Inability to Focus
If you struggle with insomnia as a result of your sleep apnea, you may notice a difference in your ability to focus on a particular task. This can have serious consequences when it comes to work and/or school. If the brain cannot identify which distractions should be avoided because of a lack of sleep, it is likely you are spending more time on your phone or reading a news article at your company than devoting time to your work or school assignments.
When you are unable to get the sleep you need because you cannot breathe properly, it will impact other areas of your life. Whether you no longer function at work like you used to or your relationships are suffering, these changes can ultimately affect your mood and lead to depression.
Gasping for Air/Out of Breath
One of the clear indicators that you need to see a sleep dentist in Powell is gasping for air or being out of breath when you wake throughout the night. Because of the collapse that occurs inside your oral cavity, a blockage forms, making it impossible for air to flow freely. Should you stop breathing, your body will be triggered by the brain to wake, causing you to gasp or feel out of breath.
Weight Gain/Weight Loss
It’s not uncommon to experience weight gain or weight loss while dealing with sleep apnea. Hormonal changes can occur when dealing with lack of sleep, causing your metabolism to work differently than before. If you find it hard to go back to sleep when waking from an apnea episode, you may turn to food, which can lead to weight gain and greater fat deposits around your neck.
When you’re constantly tired because you cannot achieve adequate rest, it’s highly unlikely you’ll be ready to engage in any sexual activity. Of course, it’s not just fatigue that causes both men and women to lack the desire for intimacy. Researchers have discovered that sexual dysfunction and loss of libido are quite common among those who suffer from serious cases of sleep apnea.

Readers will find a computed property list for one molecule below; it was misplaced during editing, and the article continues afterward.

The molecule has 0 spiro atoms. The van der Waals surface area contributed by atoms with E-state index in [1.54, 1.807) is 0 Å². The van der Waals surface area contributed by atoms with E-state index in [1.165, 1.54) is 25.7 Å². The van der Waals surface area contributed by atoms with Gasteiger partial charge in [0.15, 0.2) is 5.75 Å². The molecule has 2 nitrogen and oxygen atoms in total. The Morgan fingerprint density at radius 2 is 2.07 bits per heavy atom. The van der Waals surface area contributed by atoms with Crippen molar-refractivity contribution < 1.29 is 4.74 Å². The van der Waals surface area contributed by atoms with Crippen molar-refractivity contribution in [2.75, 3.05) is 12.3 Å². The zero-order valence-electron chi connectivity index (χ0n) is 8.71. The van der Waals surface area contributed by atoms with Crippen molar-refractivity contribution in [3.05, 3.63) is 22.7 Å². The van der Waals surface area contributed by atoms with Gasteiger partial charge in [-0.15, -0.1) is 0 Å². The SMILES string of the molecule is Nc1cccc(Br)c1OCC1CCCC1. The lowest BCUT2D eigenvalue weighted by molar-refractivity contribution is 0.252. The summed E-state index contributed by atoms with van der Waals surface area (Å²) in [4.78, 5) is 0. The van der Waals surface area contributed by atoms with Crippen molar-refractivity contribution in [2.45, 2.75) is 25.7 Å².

Bruxism (Teeth Grinding)
It is believed that some patients who suffer from sleep apnea also experience problems associated with bruxism. Also known as teeth grinding or clenching, this can occur as a response to your body’s sudden awakening when triggered to breathe throughout the night. Because the brain must alert the body, it can cause a stress response that, in turn, causes you to grind your teeth.
High Blood Pressure
Obstructive sleep apnea (OSA) is most commonly associated with high blood pressure. Because individuals with OSA can have one or hundreds of apnea episodes each night, the frequent waking causes blood pressure to rise and fall over and over again. As the heart becomes more strained due to a lack of sleep, the nervous system will cause the body to experience greater stress (i.e., faster heart rate, high blood pressure, etc.). As a result, this can lead to the development of cardiovascular disease.
How Can I Know If I Have Sleep Apnea?
Most of the time, it’s a bed partner or family member that first notices the stoppages in breathing typically associated with sleep apnea. When a patient goes to see a doctor about this problem, they will recommend that they undergo a sleep study to determine the root cause of the issue. This will involve the patient sleeping while wearing a medical device to monitor their vital signs. After the study has concluded (which only involves one night of sleep), the results will be evaluated by a sleep doctor, who can then determine whether or not a patient has sleep apnea.
What Is AHI?
This acronym represents a summarized measurement for types of breathing obstructions that meet certain criteria.
- The ‘A’ represents ‘apnea,’ which means without breath or oxygen delivery for 10 seconds or longer.
- The ‘H’ represents ‘hypopnea,’ which refers to abnormally slow or shallow breathing for 10 seconds or longer and a drop-in oxygenation by 4% or greater.
- The ‘I’ indicates an ‘index’ that can be thought of like an overnight hourly average. It is calculated by adding the total number of apneas plus hypopneas and dividing that number by the total amount of hours slept to obtain the AHI.
“RERA’s” are sleep disordered breathing events that do not qualify as an apnea or hypopnea. They can fragment sleep and can cause poor sleep quality and inflammation, however, they are not counted within the AHI calculation. They may be calculated in a separate respiratory index report.